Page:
She said she prays constantly that God will lessen her hatred for Kern and Bottenhagen. “I want to go to heaven with my son, so it’s a big problem to hate them like I do."

Robyn Moats, the mother of Brandi Moats, spoke about standing outside crime scene tape for hours on April 18, 2013, smelling the charred trailer and waiting roughly eight hours to hear whether her daughter was one of the people found inside.

“To this day we can’t go camping, we can’t light a fire pit,” Moats said.

Around 5 p.m., a detective gathered the family members and announced the names of the victims.

“When he read out Brandi’s name — I felt a part of me die,” Moats said. “This couldn’t be real. The next thing I saw was them carrying out white body bags.”

Later that night, she said, the family got a call reporting the fire was arson.

Det. Fritz testified that investigators learned Kern and Bottenhagen happened to meet up with the four victims at a Billings bar on the night of April 17.

According to court records, it was “an all you can drink night” at the bar. Bottenhagen later admitted he had roughly five mixed drinks and 12 beers, after which he and Kern went to Fogle's mobile home on Hemlock Drive.

Detective Fritz testified that after the fatal fire, both Kern and Bottenhagen initially lied about their involvement, but that Kern later gave a full statement implicating Bottenhagen as the one who lit the apron on fire.

On April 18, 2013, Bottenhagen did a two-hour interview with detectives, who told him they already knew that he and Kern were involved in the fire.

Detective Fritz testified that Bottenhagen lied about burns on his hand and denied roughly 40 times that he had any involvement in the fire.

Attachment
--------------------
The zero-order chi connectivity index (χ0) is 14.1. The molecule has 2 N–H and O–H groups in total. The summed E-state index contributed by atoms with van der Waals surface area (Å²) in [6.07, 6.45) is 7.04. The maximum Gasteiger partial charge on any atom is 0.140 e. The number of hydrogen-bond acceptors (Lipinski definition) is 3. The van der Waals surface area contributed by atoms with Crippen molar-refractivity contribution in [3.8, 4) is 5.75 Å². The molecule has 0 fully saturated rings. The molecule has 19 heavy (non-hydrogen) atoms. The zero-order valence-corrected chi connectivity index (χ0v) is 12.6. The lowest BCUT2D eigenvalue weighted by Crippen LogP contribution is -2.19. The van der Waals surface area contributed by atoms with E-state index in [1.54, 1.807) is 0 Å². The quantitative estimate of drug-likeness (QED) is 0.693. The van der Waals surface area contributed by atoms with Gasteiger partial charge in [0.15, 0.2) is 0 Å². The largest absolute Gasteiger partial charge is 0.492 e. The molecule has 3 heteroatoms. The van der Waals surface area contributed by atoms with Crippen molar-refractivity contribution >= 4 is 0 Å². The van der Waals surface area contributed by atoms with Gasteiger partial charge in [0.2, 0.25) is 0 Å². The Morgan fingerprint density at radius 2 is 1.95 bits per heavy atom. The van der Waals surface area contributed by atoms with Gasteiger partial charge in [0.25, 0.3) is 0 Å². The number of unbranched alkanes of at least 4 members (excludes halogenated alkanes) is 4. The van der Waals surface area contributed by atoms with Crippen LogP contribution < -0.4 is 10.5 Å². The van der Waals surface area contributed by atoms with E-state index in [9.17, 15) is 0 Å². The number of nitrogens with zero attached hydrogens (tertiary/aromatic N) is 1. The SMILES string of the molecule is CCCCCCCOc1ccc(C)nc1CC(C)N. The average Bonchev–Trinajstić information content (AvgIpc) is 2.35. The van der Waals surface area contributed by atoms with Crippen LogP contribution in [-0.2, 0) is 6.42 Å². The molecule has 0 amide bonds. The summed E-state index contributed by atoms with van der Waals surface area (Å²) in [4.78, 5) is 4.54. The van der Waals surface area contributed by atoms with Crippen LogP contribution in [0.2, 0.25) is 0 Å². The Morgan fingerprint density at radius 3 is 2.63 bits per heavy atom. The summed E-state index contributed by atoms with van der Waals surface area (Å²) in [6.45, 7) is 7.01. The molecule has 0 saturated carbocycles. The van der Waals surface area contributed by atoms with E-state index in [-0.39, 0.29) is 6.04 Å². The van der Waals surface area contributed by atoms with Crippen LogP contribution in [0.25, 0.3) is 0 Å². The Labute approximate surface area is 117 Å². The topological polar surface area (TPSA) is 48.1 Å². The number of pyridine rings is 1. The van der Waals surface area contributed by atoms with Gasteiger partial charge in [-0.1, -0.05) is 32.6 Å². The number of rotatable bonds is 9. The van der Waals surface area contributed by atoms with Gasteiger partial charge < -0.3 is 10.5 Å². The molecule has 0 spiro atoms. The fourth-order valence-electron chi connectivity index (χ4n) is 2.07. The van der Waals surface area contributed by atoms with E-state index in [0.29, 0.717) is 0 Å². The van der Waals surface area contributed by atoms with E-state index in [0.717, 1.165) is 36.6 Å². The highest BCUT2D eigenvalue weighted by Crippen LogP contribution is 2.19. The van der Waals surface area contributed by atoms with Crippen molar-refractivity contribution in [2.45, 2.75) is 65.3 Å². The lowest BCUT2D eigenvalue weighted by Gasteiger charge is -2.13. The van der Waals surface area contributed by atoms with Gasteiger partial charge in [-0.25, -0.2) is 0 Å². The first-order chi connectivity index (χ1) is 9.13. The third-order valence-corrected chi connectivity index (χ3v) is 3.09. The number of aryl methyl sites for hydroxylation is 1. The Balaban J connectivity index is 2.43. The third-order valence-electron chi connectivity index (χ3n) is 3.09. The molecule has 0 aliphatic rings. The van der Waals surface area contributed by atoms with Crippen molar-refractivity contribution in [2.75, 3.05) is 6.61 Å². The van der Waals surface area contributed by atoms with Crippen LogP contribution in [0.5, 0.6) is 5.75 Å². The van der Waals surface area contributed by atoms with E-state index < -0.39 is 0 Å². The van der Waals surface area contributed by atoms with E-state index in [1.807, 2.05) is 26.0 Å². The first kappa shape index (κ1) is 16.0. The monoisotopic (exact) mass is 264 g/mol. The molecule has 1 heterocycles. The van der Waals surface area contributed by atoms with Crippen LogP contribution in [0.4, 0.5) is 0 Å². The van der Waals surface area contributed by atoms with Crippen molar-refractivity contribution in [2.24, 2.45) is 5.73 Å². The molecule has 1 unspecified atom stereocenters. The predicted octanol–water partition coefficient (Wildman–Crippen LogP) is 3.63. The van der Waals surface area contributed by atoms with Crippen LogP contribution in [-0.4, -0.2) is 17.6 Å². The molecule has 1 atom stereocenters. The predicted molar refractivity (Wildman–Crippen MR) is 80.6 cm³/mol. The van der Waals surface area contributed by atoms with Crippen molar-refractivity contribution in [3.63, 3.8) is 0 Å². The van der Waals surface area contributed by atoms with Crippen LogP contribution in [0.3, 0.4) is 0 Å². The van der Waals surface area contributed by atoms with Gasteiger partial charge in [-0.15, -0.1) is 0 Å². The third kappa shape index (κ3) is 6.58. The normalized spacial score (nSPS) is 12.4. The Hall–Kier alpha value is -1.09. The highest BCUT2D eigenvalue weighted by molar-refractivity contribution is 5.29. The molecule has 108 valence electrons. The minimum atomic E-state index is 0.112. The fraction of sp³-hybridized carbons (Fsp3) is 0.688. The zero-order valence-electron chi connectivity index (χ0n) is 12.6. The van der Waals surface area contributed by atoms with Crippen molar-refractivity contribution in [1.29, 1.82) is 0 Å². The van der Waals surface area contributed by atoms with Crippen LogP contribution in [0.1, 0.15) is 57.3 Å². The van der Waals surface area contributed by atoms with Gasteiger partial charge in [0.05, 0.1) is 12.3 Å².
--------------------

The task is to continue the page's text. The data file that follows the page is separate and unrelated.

Bottenhagen's father, Dean Bottenhagen, and several others testified that Bottenhagen would never intentionally harm anyone or knowingly leave people to die in a fire.

"The first thing I would like to say here today is that I take responsibility for my actions and what has happened," Bottenhagen said Tuesday. "To the family of the deceased, I can’t fully understand your loss and I know that nothing I can say or do can ever replace them."

His attorney, Assistant Public Defender Gregory Paskell, pointed out that it was strikingly convenient that Kern got a lighter sentence, 35 years with 10 suspended, that the 60 years the state was seeking for Bottenhagen.

Paskell argued that Kern threw Bottenhagen “under the bus” and that the two were actually equally responsible for the fatal fire and should get the same sentence.

Detective Fritz testified several times that his investigation of the origin of the fire matched Kern's account of what happened.

Bottenhagen also asked that he recieve the same sentence as his co-defendant and be given a chance at rehabilitation and reintegration into the community.

“Rehabilitation first starts with admitting you’re having a problem, whether you’re an alcoholic and hitting bottom or whether it is acknowledging guilt," Judge Todd said, as the defendant stood and faced him. "I did not hear that from Mr. Bottenhagen today."

Copyright 2015 The Billings Gazette. All rights reserved. This material may not be published, broadcast, rewritten or redistributed.